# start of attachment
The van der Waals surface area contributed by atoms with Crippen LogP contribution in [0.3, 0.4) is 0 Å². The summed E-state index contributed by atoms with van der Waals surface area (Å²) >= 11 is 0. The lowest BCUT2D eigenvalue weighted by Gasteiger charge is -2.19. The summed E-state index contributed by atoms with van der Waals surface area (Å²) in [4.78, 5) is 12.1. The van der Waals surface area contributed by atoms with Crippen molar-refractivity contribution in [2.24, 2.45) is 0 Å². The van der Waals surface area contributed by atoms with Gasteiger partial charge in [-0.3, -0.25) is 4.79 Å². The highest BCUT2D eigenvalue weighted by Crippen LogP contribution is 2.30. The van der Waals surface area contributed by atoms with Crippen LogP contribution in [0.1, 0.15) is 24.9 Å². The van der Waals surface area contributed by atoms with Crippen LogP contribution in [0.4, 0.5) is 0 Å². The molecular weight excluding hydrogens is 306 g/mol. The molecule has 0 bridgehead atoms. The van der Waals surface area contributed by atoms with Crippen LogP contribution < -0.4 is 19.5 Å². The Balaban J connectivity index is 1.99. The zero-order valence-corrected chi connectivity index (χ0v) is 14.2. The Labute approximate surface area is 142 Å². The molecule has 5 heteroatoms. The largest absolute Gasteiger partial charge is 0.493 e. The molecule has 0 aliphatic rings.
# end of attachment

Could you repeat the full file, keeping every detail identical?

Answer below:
The van der Waals surface area contributed by atoms with Crippen LogP contribution in [0.3, 0.4) is 0 Å². The summed E-state index contributed by atoms with van der Waals surface area (Å²) >= 11 is 0. The lowest BCUT2D eigenvalue weighted by Gasteiger charge is -2.19. The summed E-state index contributed by atoms with van der Waals surface area (Å²) in [4.78, 5) is 12.1. The van der Waals surface area contributed by atoms with Crippen molar-refractivity contribution in [2.24, 2.45) is 0 Å². The van der Waals surface area contributed by atoms with Gasteiger partial charge in [-0.3, -0.25) is 4.79 Å². The highest BCUT2D eigenvalue weighted by Crippen LogP contribution is 2.30. The van der Waals surface area contributed by atoms with Crippen LogP contribution in [0.1, 0.15) is 24.9 Å². The van der Waals surface area contributed by atoms with Crippen LogP contribution in [0.4, 0.5) is 0 Å². The molecular weight excluding hydrogens is 306 g/mol. The molecule has 0 bridgehead atoms. The van der Waals surface area contributed by atoms with Crippen LogP contribution < -0.4 is 19.5 Å². The Balaban J connectivity index is 1.99. The zero-order valence-corrected chi connectivity index (χ0v) is 14.2. The Labute approximate surface area is 142 Å². The molecule has 5 heteroatoms. The largest absolute Gasteiger partial charge is 0.493 e. The molecule has 0 aliphatic rings.